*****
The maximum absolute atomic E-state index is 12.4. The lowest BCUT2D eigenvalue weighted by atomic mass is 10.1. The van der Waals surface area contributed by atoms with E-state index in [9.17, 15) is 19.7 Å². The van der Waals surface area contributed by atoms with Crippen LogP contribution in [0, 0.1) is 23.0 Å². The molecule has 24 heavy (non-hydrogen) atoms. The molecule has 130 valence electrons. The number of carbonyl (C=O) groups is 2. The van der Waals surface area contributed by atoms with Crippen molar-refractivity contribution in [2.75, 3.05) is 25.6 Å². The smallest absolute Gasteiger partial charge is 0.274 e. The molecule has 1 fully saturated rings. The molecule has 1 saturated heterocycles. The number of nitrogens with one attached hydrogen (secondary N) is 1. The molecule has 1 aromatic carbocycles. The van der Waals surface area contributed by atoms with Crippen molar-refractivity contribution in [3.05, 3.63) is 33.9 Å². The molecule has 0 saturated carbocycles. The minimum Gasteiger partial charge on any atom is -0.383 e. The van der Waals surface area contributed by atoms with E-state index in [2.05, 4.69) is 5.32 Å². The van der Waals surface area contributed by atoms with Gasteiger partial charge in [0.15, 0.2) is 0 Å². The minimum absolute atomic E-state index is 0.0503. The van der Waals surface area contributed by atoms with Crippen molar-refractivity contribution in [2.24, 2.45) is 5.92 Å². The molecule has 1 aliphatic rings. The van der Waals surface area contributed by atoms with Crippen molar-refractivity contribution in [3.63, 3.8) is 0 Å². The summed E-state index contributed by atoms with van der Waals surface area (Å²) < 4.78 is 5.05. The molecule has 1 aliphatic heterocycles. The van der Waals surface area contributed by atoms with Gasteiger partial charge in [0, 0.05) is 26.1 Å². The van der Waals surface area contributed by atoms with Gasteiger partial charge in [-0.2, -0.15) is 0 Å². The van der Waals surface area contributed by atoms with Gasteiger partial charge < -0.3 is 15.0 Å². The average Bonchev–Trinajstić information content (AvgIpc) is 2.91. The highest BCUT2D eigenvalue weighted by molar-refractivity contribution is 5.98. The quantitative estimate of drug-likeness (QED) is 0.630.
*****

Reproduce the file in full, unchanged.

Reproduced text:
The maximum absolute atomic E-state index is 12.4. The lowest BCUT2D eigenvalue weighted by atomic mass is 10.1. The van der Waals surface area contributed by atoms with E-state index in [9.17, 15) is 19.7 Å². The van der Waals surface area contributed by atoms with Crippen LogP contribution in [0, 0.1) is 23.0 Å². The molecule has 24 heavy (non-hydrogen) atoms. The molecule has 130 valence electrons. The number of carbonyl (C=O) groups is 2. The van der Waals surface area contributed by atoms with Crippen molar-refractivity contribution in [2.75, 3.05) is 25.6 Å². The smallest absolute Gasteiger partial charge is 0.274 e. The molecule has 1 fully saturated rings. The molecule has 1 saturated heterocycles. The number of nitrogens with one attached hydrogen (secondary N) is 1. The molecule has 1 aromatic carbocycles. The van der Waals surface area contributed by atoms with Crippen molar-refractivity contribution in [3.05, 3.63) is 33.9 Å². The molecule has 0 saturated carbocycles. The minimum Gasteiger partial charge on any atom is -0.383 e. The van der Waals surface area contributed by atoms with E-state index in [2.05, 4.69) is 5.32 Å². The van der Waals surface area contributed by atoms with Gasteiger partial charge in [0.15, 0.2) is 0 Å². The minimum absolute atomic E-state index is 0.0503. The van der Waals surface area contributed by atoms with Crippen molar-refractivity contribution in [2.24, 2.45) is 5.92 Å². The molecule has 1 aliphatic rings. The van der Waals surface area contributed by atoms with Crippen molar-refractivity contribution in [3.63, 3.8) is 0 Å². The summed E-state index contributed by atoms with van der Waals surface area (Å²) < 4.78 is 5.05. The molecule has 1 aliphatic heterocycles. The van der Waals surface area contributed by atoms with Gasteiger partial charge in [0, 0.05) is 26.1 Å². The van der Waals surface area contributed by atoms with Gasteiger partial charge in [-0.2, -0.15) is 0 Å². The van der Waals surface area contributed by atoms with Gasteiger partial charge < -0.3 is 15.0 Å². The average Bonchev–Trinajstić information content (AvgIpc) is 2.91. The highest BCUT2D eigenvalue weighted by molar-refractivity contribution is 5.98. The quantitative estimate of drug-likeness (QED) is 0.630.